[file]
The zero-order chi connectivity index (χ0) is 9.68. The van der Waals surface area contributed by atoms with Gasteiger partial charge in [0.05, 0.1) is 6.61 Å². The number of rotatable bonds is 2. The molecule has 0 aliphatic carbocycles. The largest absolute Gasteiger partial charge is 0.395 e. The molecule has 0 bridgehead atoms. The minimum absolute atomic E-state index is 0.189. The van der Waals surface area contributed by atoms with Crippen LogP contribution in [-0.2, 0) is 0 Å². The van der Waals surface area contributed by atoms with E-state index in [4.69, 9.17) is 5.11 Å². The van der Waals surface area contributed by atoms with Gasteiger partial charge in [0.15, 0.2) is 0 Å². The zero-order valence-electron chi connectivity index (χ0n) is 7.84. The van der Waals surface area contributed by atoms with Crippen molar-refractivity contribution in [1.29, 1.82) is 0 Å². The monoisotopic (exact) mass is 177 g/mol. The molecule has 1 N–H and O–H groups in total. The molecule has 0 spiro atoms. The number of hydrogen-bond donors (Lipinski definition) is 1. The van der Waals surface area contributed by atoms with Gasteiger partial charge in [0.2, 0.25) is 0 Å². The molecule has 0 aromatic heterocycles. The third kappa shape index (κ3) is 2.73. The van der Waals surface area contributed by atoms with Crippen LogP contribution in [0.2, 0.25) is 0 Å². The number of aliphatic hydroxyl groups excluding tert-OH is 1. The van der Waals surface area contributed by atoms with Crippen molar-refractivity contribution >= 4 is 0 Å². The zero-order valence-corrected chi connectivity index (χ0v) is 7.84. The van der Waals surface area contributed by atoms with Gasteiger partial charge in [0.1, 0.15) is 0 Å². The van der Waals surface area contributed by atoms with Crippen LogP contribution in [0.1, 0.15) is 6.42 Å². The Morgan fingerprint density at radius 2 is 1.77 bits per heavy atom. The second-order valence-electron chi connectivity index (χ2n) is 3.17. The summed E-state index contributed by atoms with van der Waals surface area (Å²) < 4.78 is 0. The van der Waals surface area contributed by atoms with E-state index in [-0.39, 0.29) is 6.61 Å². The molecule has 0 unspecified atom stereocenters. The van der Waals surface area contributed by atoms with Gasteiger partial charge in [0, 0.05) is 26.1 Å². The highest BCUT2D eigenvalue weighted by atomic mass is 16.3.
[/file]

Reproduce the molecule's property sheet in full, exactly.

The zero-order chi connectivity index (χ0) is 9.68. The van der Waals surface area contributed by atoms with Gasteiger partial charge in [0.05, 0.1) is 6.61 Å². The number of rotatable bonds is 2. The molecule has 0 aliphatic carbocycles. The largest absolute Gasteiger partial charge is 0.395 e. The molecule has 0 bridgehead atoms. The minimum absolute atomic E-state index is 0.189. The van der Waals surface area contributed by atoms with Crippen LogP contribution in [-0.2, 0) is 0 Å². The van der Waals surface area contributed by atoms with E-state index in [4.69, 9.17) is 5.11 Å². The van der Waals surface area contributed by atoms with Gasteiger partial charge in [0.15, 0.2) is 0 Å². The zero-order valence-electron chi connectivity index (χ0n) is 7.84. The van der Waals surface area contributed by atoms with Crippen molar-refractivity contribution in [1.29, 1.82) is 0 Å². The monoisotopic (exact) mass is 177 g/mol. The molecule has 1 N–H and O–H groups in total. The molecule has 0 spiro atoms. The number of hydrogen-bond donors (Lipinski definition) is 1. The van der Waals surface area contributed by atoms with Gasteiger partial charge in [0.2, 0.25) is 0 Å². The molecule has 0 aromatic heterocycles. The third kappa shape index (κ3) is 2.73. The van der Waals surface area contributed by atoms with Crippen LogP contribution in [0.2, 0.25) is 0 Å². The number of aliphatic hydroxyl groups excluding tert-OH is 1. The van der Waals surface area contributed by atoms with Crippen molar-refractivity contribution >= 4 is 0 Å². The zero-order valence-corrected chi connectivity index (χ0v) is 7.84. The van der Waals surface area contributed by atoms with Gasteiger partial charge in [0.1, 0.15) is 0 Å². The van der Waals surface area contributed by atoms with Crippen LogP contribution in [0.1, 0.15) is 6.42 Å². The Morgan fingerprint density at radius 2 is 1.77 bits per heavy atom. The second-order valence-electron chi connectivity index (χ2n) is 3.17. The summed E-state index contributed by atoms with van der Waals surface area (Å²) < 4.78 is 0. The van der Waals surface area contributed by atoms with E-state index in [-0.39, 0.29) is 6.61 Å². The molecule has 0 unspecified atom stereocenters. The van der Waals surface area contributed by atoms with Gasteiger partial charge in [0, 0.05) is 26.1 Å². The highest BCUT2D eigenvalue weighted by atomic mass is 16.3.